Philippines: Communities use techonology for typhoon safety drill

Source(s)
Philippine Information Agency

By Alex A. Lumaque

Red flags atop strategically located bamboo poles and a siren mounted on a roving multi-cab unit signal evacuation of residents in a flood-prone community.

The sight was followed by mothers cradling babies and chasing toddlers as they rushed to a nearby school for safety. Some carry mats, cooking utensils, foods, portable radio and everything they could bring to the temporary shelter. But this was just a typhoon and flood simulation exercise in Mangoso village of Sigma town in Capiz, a catch basin of rainwater every time heavy downpour hits the province.
 
The close to real – life scenario drill is being conducted by the Provincial Disaster Risk Reduction and Management Unit (PDRRMU) locally called “Aksyon Tabang” to empower communities on how to use available weather information as an early warning to an impending disaster.
 
The use of color-coded flaglets illustrate the locally decoded warning signals out of the data generated from developed technologies to keep the residents updated on the status of an impending typhoon or flood that may be brought about by rains. Red signifies forced evacuation while other colours have also been pre-determined by the barangay officials to their respective constituents as to the degree of emergency situations.
 
Whenever the situation calls for action, a corresponding flaglet is mounted atop poles in pre-designated spots.
 
The exercise is led by Punong Barangay Isidro Jeroso, the incident commander who constantly keeps in touch with the town’s DRRMO for typhoon updates aside from sourcing it over local broadcast stations.
 
Municipal level weather advisories already include severe weather bulletins of the local forecasting centre and real – time data generated from the water level sensors and automatic rain gauges of the government’s Project Nationwide Operational Assessment of Hazards (NOAH).
 
“Water level is now as important as typhoon signals to us and the communities,” said PDRRMO action officer Esperedion C. Pelaez. This is due to a flood susceptibility map of the Department of Environment and Natural Resources which classified most of Capiz towns as highly susceptible to floodwaters.
 
Six towns are recipients of the solar powered weather monitoring gadgets designed to get accurate data on rainfall and flooding during typhoons and other bad weather conditions. These transmit short-messaging service (SMS) data based on the situation in the localities, said Department of Science and Technology (DOST) – Provincial Office Manager Gerbe Dellava. This information is received by Project NOAH Processing Center at DOST – Central Office in Manila.
 
The hydrometeorological devices, designed and developed by the DOST – Advance Science and Technology Institute, are secured with a perimeter fence as part of the local government units. These are established at the town proper bridges of Maayon, Sigma, Jamindan, Tapaz, Panit-an and Dao. Subsequently, some LGUs have taken initiative to locally simplify extent of floodwater in the area by recording previous flood occurrences for future references in order to reduce risks to lives and properties due to extreme hazard events. The project was established in 2013.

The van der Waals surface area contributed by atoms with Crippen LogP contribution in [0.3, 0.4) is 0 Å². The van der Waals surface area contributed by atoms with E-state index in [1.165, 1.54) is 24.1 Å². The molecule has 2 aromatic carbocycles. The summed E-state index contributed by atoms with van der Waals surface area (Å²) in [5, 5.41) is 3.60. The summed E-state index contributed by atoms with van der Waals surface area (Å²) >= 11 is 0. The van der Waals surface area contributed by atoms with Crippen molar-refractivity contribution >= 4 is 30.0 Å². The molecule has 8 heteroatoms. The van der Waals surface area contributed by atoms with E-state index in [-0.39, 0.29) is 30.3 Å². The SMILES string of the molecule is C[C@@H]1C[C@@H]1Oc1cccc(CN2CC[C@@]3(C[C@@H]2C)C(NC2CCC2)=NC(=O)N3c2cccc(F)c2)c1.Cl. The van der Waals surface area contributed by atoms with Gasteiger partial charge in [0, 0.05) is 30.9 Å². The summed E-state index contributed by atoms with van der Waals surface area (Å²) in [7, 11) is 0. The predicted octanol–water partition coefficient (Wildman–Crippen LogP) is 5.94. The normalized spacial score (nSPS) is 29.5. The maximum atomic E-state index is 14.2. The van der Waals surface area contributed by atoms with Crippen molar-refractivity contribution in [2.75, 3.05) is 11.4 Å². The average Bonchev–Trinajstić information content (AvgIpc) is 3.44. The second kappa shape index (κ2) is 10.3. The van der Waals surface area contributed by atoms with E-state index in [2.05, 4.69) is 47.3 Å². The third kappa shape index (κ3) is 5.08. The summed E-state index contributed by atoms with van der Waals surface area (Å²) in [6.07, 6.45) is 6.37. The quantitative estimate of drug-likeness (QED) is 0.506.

Pelaez said gone now are the days where disaster volunteer workers are dispatched to a particular bridge to manually observe the increase in water level and bring the information to the operation centre to become part of advisories.
 
“Delayed information will also delay decision making,” he said, adding that the devices cut time and distance thereby getting the job done on time.
 
The initiative has also unloaded the disaster worker volunteers from rescuing residents isolated by floodwaters as communities become empowered with simulation drills and up-to-date localized weather information obtained either through mass media, the internet and via short messaging service. Instead, disaster responding units are alerted as to where the critical areas for floods and landslides are.
 
The drill, usually joined by about 50 families, was also designed to determine preparedness of residents and how they respond to emergency situations. While at the evacuation camp, participants also take part in psychosocial activities as part of camp management to address the effects of displacement. Food is cooked and served during the half-day activity.
 
It terminates when the incident commander announces that all of the areas in the village have been checked and validated as safe for the evacuees to go back home.

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